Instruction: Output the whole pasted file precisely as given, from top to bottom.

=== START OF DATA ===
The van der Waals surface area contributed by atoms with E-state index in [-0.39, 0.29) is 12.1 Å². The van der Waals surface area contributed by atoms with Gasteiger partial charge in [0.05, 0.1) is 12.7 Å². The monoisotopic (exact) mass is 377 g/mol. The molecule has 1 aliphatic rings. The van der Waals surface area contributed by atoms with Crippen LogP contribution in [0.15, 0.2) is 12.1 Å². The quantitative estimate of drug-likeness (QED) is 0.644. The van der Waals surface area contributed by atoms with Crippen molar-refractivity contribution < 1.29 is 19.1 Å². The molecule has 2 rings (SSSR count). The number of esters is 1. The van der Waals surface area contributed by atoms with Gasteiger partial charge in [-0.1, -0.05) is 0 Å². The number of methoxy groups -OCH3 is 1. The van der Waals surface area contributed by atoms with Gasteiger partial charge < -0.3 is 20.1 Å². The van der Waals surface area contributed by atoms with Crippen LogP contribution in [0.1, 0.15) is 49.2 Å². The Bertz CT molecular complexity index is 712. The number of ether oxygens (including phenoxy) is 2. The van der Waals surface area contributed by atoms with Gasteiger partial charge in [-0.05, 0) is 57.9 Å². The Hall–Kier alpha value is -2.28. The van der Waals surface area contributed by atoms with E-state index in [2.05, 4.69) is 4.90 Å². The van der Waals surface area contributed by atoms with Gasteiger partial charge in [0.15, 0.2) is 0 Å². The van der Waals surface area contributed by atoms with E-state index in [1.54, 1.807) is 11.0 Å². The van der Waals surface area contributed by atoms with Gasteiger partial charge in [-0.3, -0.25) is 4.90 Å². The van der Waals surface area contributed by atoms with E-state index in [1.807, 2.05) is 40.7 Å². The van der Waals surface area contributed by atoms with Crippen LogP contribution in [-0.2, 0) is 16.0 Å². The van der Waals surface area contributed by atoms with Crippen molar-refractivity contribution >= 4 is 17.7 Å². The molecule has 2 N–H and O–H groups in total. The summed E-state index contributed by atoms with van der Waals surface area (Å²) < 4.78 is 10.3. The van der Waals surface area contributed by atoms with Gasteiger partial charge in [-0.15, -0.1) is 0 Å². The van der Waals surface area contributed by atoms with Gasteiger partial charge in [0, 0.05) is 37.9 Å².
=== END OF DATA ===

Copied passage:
The van der Waals surface area contributed by atoms with E-state index in [-0.39, 0.29) is 12.1 Å². The van der Waals surface area contributed by atoms with Gasteiger partial charge in [0.05, 0.1) is 12.7 Å². The monoisotopic (exact) mass is 377 g/mol. The molecule has 1 aliphatic rings. The van der Waals surface area contributed by atoms with Crippen LogP contribution in [0.15, 0.2) is 12.1 Å². The quantitative estimate of drug-likeness (QED) is 0.644. The van der Waals surface area contributed by atoms with Crippen molar-refractivity contribution < 1.29 is 19.1 Å². The molecule has 2 rings (SSSR count). The number of esters is 1. The van der Waals surface area contributed by atoms with Gasteiger partial charge in [-0.1, -0.05) is 0 Å². The number of methoxy groups -OCH3 is 1. The van der Waals surface area contributed by atoms with Gasteiger partial charge < -0.3 is 20.1 Å². The van der Waals surface area contributed by atoms with Crippen LogP contribution in [0.1, 0.15) is 49.2 Å². The Bertz CT molecular complexity index is 712. The number of ether oxygens (including phenoxy) is 2. The van der Waals surface area contributed by atoms with Gasteiger partial charge in [-0.05, 0) is 57.9 Å². The Hall–Kier alpha value is -2.28. The van der Waals surface area contributed by atoms with E-state index in [2.05, 4.69) is 4.90 Å². The van der Waals surface area contributed by atoms with Gasteiger partial charge in [0.15, 0.2) is 0 Å². The van der Waals surface area contributed by atoms with E-state index in [1.54, 1.807) is 11.0 Å². The van der Waals surface area contributed by atoms with Gasteiger partial charge in [-0.3, -0.25) is 4.90 Å². The van der Waals surface area contributed by atoms with E-state index in [1.807, 2.05) is 40.7 Å². The van der Waals surface area contributed by atoms with Crippen LogP contribution in [-0.2, 0) is 16.0 Å². The van der Waals surface area contributed by atoms with Crippen molar-refractivity contribution >= 4 is 17.7 Å². The molecule has 2 N–H and O–H groups in total. The summed E-state index contributed by atoms with van der Waals surface area (Å²) < 4.78 is 10.3. The van der Waals surface area contributed by atoms with Gasteiger partial charge in [-0.15, -0.1) is 0 Å². The van der Waals surface area contributed by atoms with Gasteiger partial charge in [0, 0.05) is 37.9 Å².